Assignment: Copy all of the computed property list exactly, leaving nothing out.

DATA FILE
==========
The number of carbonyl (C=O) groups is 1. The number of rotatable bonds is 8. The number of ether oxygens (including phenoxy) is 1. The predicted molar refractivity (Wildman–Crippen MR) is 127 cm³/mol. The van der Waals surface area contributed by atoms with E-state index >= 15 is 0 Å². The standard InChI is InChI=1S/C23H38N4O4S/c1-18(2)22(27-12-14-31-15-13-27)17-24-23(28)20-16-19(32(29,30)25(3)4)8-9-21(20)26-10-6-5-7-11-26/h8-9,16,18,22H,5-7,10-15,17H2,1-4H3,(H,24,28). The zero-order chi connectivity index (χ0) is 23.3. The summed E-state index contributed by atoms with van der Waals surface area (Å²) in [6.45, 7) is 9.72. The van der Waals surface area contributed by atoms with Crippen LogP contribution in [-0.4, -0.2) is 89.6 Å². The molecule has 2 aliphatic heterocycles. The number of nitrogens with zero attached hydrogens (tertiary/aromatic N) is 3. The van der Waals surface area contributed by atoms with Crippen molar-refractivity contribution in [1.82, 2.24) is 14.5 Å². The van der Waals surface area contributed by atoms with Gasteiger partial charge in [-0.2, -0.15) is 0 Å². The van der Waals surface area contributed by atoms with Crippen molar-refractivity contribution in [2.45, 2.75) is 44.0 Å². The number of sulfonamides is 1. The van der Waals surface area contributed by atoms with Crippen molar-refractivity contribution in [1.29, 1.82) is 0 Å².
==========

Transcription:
The number of carbonyl (C=O) groups is 1. The number of rotatable bonds is 8. The number of ether oxygens (including phenoxy) is 1. The predicted molar refractivity (Wildman–Crippen MR) is 127 cm³/mol. The van der Waals surface area contributed by atoms with E-state index >= 15 is 0 Å². The standard InChI is InChI=1S/C23H38N4O4S/c1-18(2)22(27-12-14-31-15-13-27)17-24-23(28)20-16-19(32(29,30)25(3)4)8-9-21(20)26-10-6-5-7-11-26/h8-9,16,18,22H,5-7,10-15,17H2,1-4H3,(H,24,28). The zero-order chi connectivity index (χ0) is 23.3. The summed E-state index contributed by atoms with van der Waals surface area (Å²) in [6.45, 7) is 9.72. The van der Waals surface area contributed by atoms with Crippen LogP contribution in [-0.4, -0.2) is 89.6 Å². The molecule has 2 aliphatic heterocycles. The number of nitrogens with zero attached hydrogens (tertiary/aromatic N) is 3. The van der Waals surface area contributed by atoms with Crippen molar-refractivity contribution in [1.82, 2.24) is 14.5 Å². The van der Waals surface area contributed by atoms with Gasteiger partial charge in [-0.2, -0.15) is 0 Å². The van der Waals surface area contributed by atoms with Crippen molar-refractivity contribution in [2.45, 2.75) is 44.0 Å². The number of sulfonamides is 1. The van der Waals surface area contributed by atoms with Crippen molar-refractivity contribution in [1.29, 1.82) is 0 Å².